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American Beginnings: 1492-1690
Topic: ContactTopic: ExplorationTopic: SettlementTopic: PermanenceTopic: Power
Topic: Power
Toolbox Overview: American Beginnings: 1492-1690
Resource Menu: Power
Text 1. Imperial Rivalry I: Spain and England in the Caribbean
Text 2. Imperial Rivalry II: Spain and France in Tejas (Texas)
Text 3. Imperial Rivalry III: England and France in the Northeast
Text 4. Colonial Rule
Text 5. Colonial Rebellion (English Colonies)
Text 6. Indian Relations
Text 7. Indian Wars
Text 8. Africans I: English Colonies
Text 9. Africans II: Spanish and French Colonies



POWER

Resource Menu



Slideshow

Topic Framing Questions
  •  What power relationships had been forged among the peoples of North America by 1690?
  •  How did the European rivalries of the 1690s in North America set the stage for the later imperial conflicts of the 1700s?
  •  What did "North America" signify to Europe in 1690? to the inhabitants of North America?


1.  Imperial Rivalry I: Spain & England» Reading Guide

- Spanish/English: Rivalry for power in the Caribbean, 1498-1670, eleven documents (excerpts)
- Maps (zoomable):

English: A New Map of the English Plantations in America, 1690 (Map #11)
Spanish: Descripcion de las . . . Indias Occidentales, 1765


In this fifth and last section of the Toolbox, we consider the fuel driving this two-hundred-year history of Europe in North America: power. Getting it, keeping it, sharing it, redefining it, losing it, and hardest of all, keeping a clear view of where one stands in the reshuffling of power relationships. Country-country, country-colony, colonists-governors, colonists-Native Americans, and colonists-Africans: each relationship will be considered separately while we remind ourselves that each is a facet of a complex whole. We begin with three country-country power struggles of the late 1600s—Spain and England in the Caribbean, Spain and France in Tejas (Texas), and France and England in the northeast mainland.

When one views North American history as "proto-United States" history, the story begins in the Spanish Caribbean with Columbus and Cortés, as it should, but rapidly heads north to the English colonies of Jamestown and Plymouth, leaving the West Indies to the footnotes of "triangular trade." But in the mid 1600s "several small but fertile subtropical islands in the West Indies, "writes historian Alan Taylor, "became the crown jewels of the English colonial empire." And their "king" crop was sugar. From its Caribbean colonies England imported more than three times more goods than from its mainland colonies—and four times more sugar than tobacco. Its sugar islands, especially Barbados, "served as the great economic engine of the English empire."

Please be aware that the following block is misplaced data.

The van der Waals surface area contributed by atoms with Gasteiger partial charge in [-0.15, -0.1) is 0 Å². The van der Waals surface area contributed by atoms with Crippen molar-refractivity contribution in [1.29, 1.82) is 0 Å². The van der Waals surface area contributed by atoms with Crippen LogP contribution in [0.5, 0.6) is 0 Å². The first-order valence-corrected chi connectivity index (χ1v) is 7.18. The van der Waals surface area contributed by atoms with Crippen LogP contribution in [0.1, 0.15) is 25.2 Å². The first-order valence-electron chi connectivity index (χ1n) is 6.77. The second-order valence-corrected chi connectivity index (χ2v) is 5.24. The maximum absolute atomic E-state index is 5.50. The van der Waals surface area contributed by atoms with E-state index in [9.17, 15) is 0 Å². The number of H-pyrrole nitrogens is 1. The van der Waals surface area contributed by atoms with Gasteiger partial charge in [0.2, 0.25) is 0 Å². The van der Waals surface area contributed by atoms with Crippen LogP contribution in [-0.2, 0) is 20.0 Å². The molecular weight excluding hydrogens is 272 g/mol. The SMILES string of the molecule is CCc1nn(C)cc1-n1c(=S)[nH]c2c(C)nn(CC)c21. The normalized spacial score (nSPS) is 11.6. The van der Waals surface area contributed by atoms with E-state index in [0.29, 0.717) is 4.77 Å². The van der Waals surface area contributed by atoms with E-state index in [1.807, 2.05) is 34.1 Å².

But to win islands and influence in the Caribbean, England (and France, the Netherlands, and later Denmark) had to face Spain's long-held dominance in the region. Challengers fought each other as well as Spain to claim even tiny islands. As they won and lost, they ping-ponged and even divided islands west-east (Hispaniola), north-south (St. Martin), and even west-central-east (St. Christopher, now St. Kitts). Amidst the official warfare was the incessant piracy on Spanish shipping by English and French buccaneers, so damaging to Spain's trade that it vowed to send all foreign ships "to the bottom." In these excerpts of eleven documents spanning 173 years, we study England's campaign to chip away at Spain's hegemony in the Caribbean, Spain's determination to keep it, and the 1670 treaty of agreement to co-exist, grudgingly, in the West Indies.

We recommend viewing the two online zoomable maps before you read, one English, one Spanish (be sure to study the map cartouches). We also offer a quick review of Caribbean geography and the major territorial claims as of 1660: Spanish, English, French, Dutch (bi-colored names reflect shared islands, whether officially acknowledged by both sides or not). (7 pages, excluding maps.)

CARIBBEAN (WEST INDIES) = Bahamas,Greater Antilles, Lesser Antilles
(major claims as of 1660)        ¦       ¦
    Cuba
Hisp
aniola
Jamaica
Puerto Rico
Barbados, Antigua, Montserrat, Nevis, St. Lucia, Virgin Islands, St. Christopher (St. Kitts), Grenada, Martinique, Guadeloupe, St. Martin, Curaçao, Aruba, Saba


2.  Imperial Rivalry II: Spain & France» Reading Guide

- Spanish/French: Rivalry in Tejas (Texas), 1685-1691, four documents (excerpts)
- Maps:

French: Les costes aux environs de la rivière de Misisipi, 1701
Spanish: Mapa, que comprende la Frontera, 1769


In the rivalry among European nations in the Caribbean, Native Americans did not play a crucial role, having been decimated and subdued long before the rivalries ratcheted up. On the mainland of North America the situation was quite different: the Indians acted as the spoke of the wheel of ever-intensifying rivalries. Here we will follow (almost literally) the early competition between Spain and France for the land along the Gulf of Mexico we now call Texas and Louisiana. Specifically, we will follow their joint treks in southern Tejas in the late 1600s as they learn of each other's presence from the Indians.

In the 1670s and 1680s France probed further along the Great Lakes and down the Mississippi River [see EXPLORATION #2], planning a network of trading posts to establish dominance in the North American interior. In 1682 René Robert Cavelier, Sieur de La Salle, journeyed down the Mississippi River to its mouth and, two years later with the support of King Louis XIV (thus "Louisiana"), sailed from France with nearly three hundred soldiers and settlers to build a settlement in the lower Mississippi valley. Unable to locate the river, La Salle built a small fort on the coast of Tejas at Matagorda Bay. From here he and his men explored north into Tejas and learned from the Indians of the intermittent Spanish presence, although they encountered no Spaniards themselves. When La Salle was murdered in 1687 by several of his own men, the expedition fell apart. Some of the French headed northeast to New France, some southwest to New Spain, and some remained at the fort which was attacked by the Karankawa Indians in the winter of 1688-1689.